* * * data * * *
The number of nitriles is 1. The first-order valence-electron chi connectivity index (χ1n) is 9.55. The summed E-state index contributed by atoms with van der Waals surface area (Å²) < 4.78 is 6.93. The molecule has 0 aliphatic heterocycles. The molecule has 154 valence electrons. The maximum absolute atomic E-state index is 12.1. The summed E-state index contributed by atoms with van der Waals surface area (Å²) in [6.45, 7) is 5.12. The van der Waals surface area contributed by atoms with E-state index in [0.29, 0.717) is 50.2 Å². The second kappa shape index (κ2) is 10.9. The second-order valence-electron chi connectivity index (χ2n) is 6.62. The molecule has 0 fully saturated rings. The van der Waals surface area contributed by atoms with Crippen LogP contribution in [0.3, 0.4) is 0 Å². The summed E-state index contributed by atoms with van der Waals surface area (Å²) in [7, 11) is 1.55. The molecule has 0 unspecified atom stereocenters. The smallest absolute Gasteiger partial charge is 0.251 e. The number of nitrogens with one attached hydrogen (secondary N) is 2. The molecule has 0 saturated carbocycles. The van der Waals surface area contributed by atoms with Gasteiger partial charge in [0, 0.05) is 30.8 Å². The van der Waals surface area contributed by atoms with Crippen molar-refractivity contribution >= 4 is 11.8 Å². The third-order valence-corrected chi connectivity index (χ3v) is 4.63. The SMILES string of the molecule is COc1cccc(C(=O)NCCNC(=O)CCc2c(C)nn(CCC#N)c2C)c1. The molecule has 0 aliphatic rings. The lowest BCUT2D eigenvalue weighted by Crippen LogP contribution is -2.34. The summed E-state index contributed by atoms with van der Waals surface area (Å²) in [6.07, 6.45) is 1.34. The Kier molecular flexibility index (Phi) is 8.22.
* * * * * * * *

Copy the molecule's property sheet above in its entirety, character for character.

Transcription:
The number of nitriles is 1. The first-order valence-electron chi connectivity index (χ1n) is 9.55. The summed E-state index contributed by atoms with van der Waals surface area (Å²) < 4.78 is 6.93. The molecule has 0 aliphatic heterocycles. The molecule has 154 valence electrons. The maximum absolute atomic E-state index is 12.1. The summed E-state index contributed by atoms with van der Waals surface area (Å²) in [6.45, 7) is 5.12. The van der Waals surface area contributed by atoms with E-state index in [0.29, 0.717) is 50.2 Å². The second kappa shape index (κ2) is 10.9. The second-order valence-electron chi connectivity index (χ2n) is 6.62. The molecule has 0 fully saturated rings. The van der Waals surface area contributed by atoms with Crippen LogP contribution in [0.3, 0.4) is 0 Å². The summed E-state index contributed by atoms with van der Waals surface area (Å²) in [7, 11) is 1.55. The molecule has 0 unspecified atom stereocenters. The smallest absolute Gasteiger partial charge is 0.251 e. The number of nitrogens with one attached hydrogen (secondary N) is 2. The molecule has 0 saturated carbocycles. The van der Waals surface area contributed by atoms with Gasteiger partial charge in [0, 0.05) is 30.8 Å². The van der Waals surface area contributed by atoms with Crippen molar-refractivity contribution >= 4 is 11.8 Å². The third-order valence-corrected chi connectivity index (χ3v) is 4.63. The SMILES string of the molecule is COc1cccc(C(=O)NCCNC(=O)CCc2c(C)nn(CCC#N)c2C)c1. The molecule has 0 aliphatic rings. The lowest BCUT2D eigenvalue weighted by Crippen LogP contribution is -2.34. The summed E-state index contributed by atoms with van der Waals surface area (Å²) in [6.07, 6.45) is 1.34. The Kier molecular flexibility index (Phi) is 8.22.